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One of the biggest criticisms the anime medium constantly faces is that it merely a form of entertainment. With the abundance of shows, especially in the recent years, that are evidently nothing more than blatant attempts to cater to hormone-overflowing young men with endless amounts of fanservice, it is easy to see why many skeptics share this common misconception. And while there are numerous titles that break the mold and provide watchers with much more than just flashy action sequences featuring gun-toting, well-endowed girls, a great deal are quickly forgotten, destined to only be watched by a small fraction of individuals who are well aware of the true potential of this medium. Kino no Tabi – The Beautiful World fits these criteria quite nicely. It is truly a gem in the rough that many people are too near-sighted to be able to see and appreciate.At first glance, the premise of Kino no Tabi is remarkably simple. The female protagonist, Kino, and her anthropomorphic motorcycle visit numerous countries, sometimes several in the span of a single episode, each of which has its own traditions and customs. Over the course of her journey, Kino finds herself in the midst of these societies - some of which have downright appalling practices. The absurdity inherent in said cultures will undoubtedly raise an important question – could any of these societies actually exist in real life? However, it is important to keep in mind that Kino no Tabi is an allegorical work that, for the sake of being truly enjoyed, must not be examined through reality-tinted glasses. Its episodic nature may be an instant turn-off for some viewers, and although it is not untrue to say that it does not matter in what order one watches its 13 episodes (barring a two-episode arc), the will to continue the series does not come from the suspense established from cliffhangers, but rather from the curiosity brought about from wondering what kind of place Kino will travel to next. Unfortunately, like the vast majority of anime of this nature, Kino no Tabi’s episodes are prone to inconsistency. The fluctuation in quality is most evident in the two-episode Coliseum arc placed strategically in the middle of the series (whether or not this placement was intentional is anybody’s guess). Not only does this arc deviate from the standard episodic format, it is, arguably, not nearly as philosophically meaningful as the rest of the stories presented. While the arc does give the writers the opportunity to showcase the abilities of the highly skilled yet passive Kino through intense fight sequences, something that was undoubtedly in high demand after her expert marksmanship and competency with knives are revealed, it felt horribly out of place and negatively impacted the slow but consistent pacing of the rest of the series. Despite the lack of an overall sense of direction and consequently, a coherent storyline, Kino no Tabi fortunately does not suffer from the inability to connect and incorporate its many tales into an overarching theme. As Kino travels throughout the world and becomes acquainted with the people who inhabit it, it becomes clear that each of her encounters is essentially a separate journey into the labyrinth that is the human psyche to explore one of the many elements that make it up. The issues touched upon in the series range from the inherent pugnacious and competitive nature of humanity to the true purpose of altruism; from the tendencies of humans to blindly believe in prophecies to the consequences of not having a self-conscious. While there are a number of series that boast profound symbolism and powerful messages, only a small fraction actually manages to convey them effectively through their incorporation into the plot. Kino no Tabi’s success in performing such a difficult task lies in its subtlety. An unobservant viewer could easily sit through all 13 episodes and see nothing more than a biker girl traveling to different countries and meeting new people. However, at the same time, the ideas conveyed in the series are clear enough that one does not have to be a literature or film major in order to identify and comprehend them. In that regard, Kino no Tabi succeeds in reaching the middle ground that even some famous literary works struggle to attain.In philosophical works such as Kino no Tabi, characters often take a backstage role and are sometimes even demoted to serve only as plot devices. Although it is clear that neither Kino nor Hermes, the only two reoccurring characters, is the main focus of the series, together they play an integral role in its success. In terms of being a likeable character, Kino’s apparent indifference is perhaps her biggest strength and flaw at the same time. Kino constantly insists that she is merely a traveler and, as such, will not interfere with the internal affairs of any of the countries she visits. While it may be quite frustrating to witness Kino’s inaction in the face of imminent disaster, it is, ironically, also this complete personal detachment from the world around her that makes her quite realistic and likeable. In a medium plagued with hot-headed protagonists with a one-sided sense of justice, Kino stands out as a truly unique character. However, the decision to sculpt Kino into such an apathetic individual was clearly not motivated by the fact that it would make her unique. More often than not, anime that attempt to explore philosophical or social issues are prone to something known commonly as author’s bias – the writers may inadvertently implant their own values and views into the minds of the characters. Thanks to Kino’s impartiality, the problem of author’s bias is eliminated completely, allowing the viewer to draw his or her own conclusions about the many issues highlighted throughout the series. Hermes, Kino's talking motorcycle, acts as the perfect companion to his owner. Not only are his conversations with Kino thoroughly enjoyable to listen to due to the occasional humour, they also allow for further thematic exploration. In addition, considering the underlying theme of the series is the nature of humanity, his presence as a non-human makes their discussions even more interesting.For a series made nearly 10 years ago, Kino no Tabi's animation quality is impressive. While the character design is quite plain, the animation itself is surprisingly fluid for its time, especially during the Coliseum fight scenes where there is a great deal of character movement. Given the nature of the series, the scenery is constantly changing, sometimes even multiple times in the span of a episode. The environment designs are simplistic yet strikingly beautiful at the same time. Kino's travels bring her to countless different cities, many of which have unique and beautifully depicted architecture, from modest brick houses surrounded by picturesque gardens to futuristic skyscrapers. Interestingly enough, the soundtrack in Kino no Tabi is, for the most part, absent. Apart from the lovely opening and equally euphonious ending, the series does not boast any memorable tracks. However, Kino no Tabi uses this to its advantage, as what many people fail to realize is that sometimes dead silence is the best way to make an emotional scene even more effective.While Kino no Tabi is certainly not a series for everyone given its lack of a well-defined plot, limited character development, stagnant pacing, and questionable topics and scenes, it is a worthwhile watch for anyone who is looking for more than just pure enjoyment in the anime medium. Kino no Tabi may be a satirical work, but its true purpose is not to criticize humanity. As it does not attempt to draw any conclusions, it merely aims to make us aware of the negative, as well as positive, traits that we share as humans. While there are many aspects of human nature that are not at all beautiful, they are what differentiate us from other animals and make us who we are.The world is not beautiful, therefore it is.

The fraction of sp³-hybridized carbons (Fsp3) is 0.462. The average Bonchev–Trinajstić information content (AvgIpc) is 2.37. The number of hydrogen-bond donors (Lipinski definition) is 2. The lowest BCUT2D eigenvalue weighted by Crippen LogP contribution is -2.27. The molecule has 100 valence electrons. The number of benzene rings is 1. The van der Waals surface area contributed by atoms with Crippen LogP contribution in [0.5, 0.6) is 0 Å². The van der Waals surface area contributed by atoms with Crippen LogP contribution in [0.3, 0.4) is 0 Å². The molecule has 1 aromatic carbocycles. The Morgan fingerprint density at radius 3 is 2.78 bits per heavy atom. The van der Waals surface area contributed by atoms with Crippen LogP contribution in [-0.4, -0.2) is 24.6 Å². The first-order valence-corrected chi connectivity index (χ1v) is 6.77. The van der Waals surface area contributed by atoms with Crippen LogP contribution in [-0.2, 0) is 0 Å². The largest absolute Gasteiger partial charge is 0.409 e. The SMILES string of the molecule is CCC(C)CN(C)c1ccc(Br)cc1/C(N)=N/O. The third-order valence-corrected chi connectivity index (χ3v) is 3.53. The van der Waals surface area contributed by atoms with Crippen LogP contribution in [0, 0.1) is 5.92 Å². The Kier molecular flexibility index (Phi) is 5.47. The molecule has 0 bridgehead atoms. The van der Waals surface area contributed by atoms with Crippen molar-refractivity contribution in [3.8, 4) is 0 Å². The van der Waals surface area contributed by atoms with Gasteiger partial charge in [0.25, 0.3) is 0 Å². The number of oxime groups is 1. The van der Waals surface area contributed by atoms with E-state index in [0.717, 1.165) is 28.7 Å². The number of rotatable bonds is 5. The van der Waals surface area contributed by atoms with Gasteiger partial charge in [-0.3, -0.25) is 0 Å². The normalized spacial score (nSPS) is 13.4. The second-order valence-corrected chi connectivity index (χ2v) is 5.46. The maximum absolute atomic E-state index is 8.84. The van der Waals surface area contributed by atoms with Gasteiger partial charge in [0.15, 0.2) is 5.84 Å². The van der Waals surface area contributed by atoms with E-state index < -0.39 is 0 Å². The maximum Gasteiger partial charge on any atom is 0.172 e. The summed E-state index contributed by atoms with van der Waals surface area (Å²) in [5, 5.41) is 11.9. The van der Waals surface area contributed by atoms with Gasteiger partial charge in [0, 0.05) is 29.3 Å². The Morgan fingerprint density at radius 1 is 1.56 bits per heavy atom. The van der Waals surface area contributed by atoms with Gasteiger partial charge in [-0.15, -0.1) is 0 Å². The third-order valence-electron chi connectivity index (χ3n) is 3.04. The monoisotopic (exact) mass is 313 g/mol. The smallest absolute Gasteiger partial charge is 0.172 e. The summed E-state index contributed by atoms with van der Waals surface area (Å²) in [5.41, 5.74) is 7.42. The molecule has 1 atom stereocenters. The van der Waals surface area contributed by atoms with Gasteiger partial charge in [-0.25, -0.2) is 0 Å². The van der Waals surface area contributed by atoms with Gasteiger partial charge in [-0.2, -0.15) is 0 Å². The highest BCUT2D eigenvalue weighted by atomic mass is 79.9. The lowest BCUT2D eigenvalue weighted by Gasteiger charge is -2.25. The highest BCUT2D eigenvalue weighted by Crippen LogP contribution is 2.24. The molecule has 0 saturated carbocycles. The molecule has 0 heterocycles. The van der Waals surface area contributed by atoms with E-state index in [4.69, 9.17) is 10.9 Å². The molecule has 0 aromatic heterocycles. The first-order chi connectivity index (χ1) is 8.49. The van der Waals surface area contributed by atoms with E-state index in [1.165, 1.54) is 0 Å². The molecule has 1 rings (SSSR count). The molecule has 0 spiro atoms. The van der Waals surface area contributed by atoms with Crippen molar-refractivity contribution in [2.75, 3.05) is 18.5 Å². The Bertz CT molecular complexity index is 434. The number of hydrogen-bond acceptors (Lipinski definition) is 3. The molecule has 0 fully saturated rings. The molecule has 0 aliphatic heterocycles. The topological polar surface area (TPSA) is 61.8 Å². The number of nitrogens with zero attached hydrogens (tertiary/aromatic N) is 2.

Kino's Journey is a show that leans extremely heavily on its main character. This should be obvious, considering the only recurring characters in the show are Kino and her talking motorcycle Hermes, but more than that, Kino's Journey is invested almost entirely in presenting its world the way Kino sees it. The episodes are essentially independent from one another, with Kino visiting a different country in each one. Some episodes involve Kino and the random people she meets on the road. The show raises very few questions that it answers unambiguously, and Kino never seems to change her outlook on things. It's not really a show that chronicles an arc through which Kino goes as much as one that introduces a strange character and a strange world and tries to help you understand both piece by piece. The colors in Kino's Journey are almost invariably muted and earthy, and music is used sparingly. This, combined with how some shots and sounds linger for a while, make it fairly relaxing to watch. The show can get violent, but this style doesn't change too much when it does. The form of the show is rooted completely in how Kino sees the world: relatively unfazed by conflict, but not indifferent to it. In the second episode of the series, which questions the morality of helping strangers when it comes at the expense of another, the show doesn't offer the audience any concrete answers. The only unambiguous thing about that episode was the way Kino approaches others: optimistically, but with extreme caution. The individual episodes, through the different traditions of each country Kino visits, treat on a wide number of disparate themes, but in strange ways. They play like fables, not always logical, and occasionally presenting extreme situations that would in any other context be too oversimplified and moralistic. But Kino, when faced with such absurdity, responds by questioning it. She asks the people of the country why they believe what they believe, not because she has some alternative to offer but because she's genuinely interested. The things Kino sees do not make sense to her, nor do they make sense to us, but there is always a human element behind them, and Kino is less invested in making moral judgments against them than seeing the intensity of the emotional impetus that drives people toward even the most absurd things. The tagline of the show is "The world is not beautiful; therefore, it is," which sounds trite and too non-specific to actually be meaningful. But it goes to great lengths to define what it means by this, and as harsh as the world of Kino's Journey is, the one unambiguous thing about it is that Kino can live with mounting uncertainty and violence because she sees the full spectrum of what people can do and that whether the end result is moral or base, many people will put intense effort and passion into what they think is right. The show is never quite explicit about this, as Kino herself never fully understands the source of her own feelings. But she does what feels right for her, and I can respect that.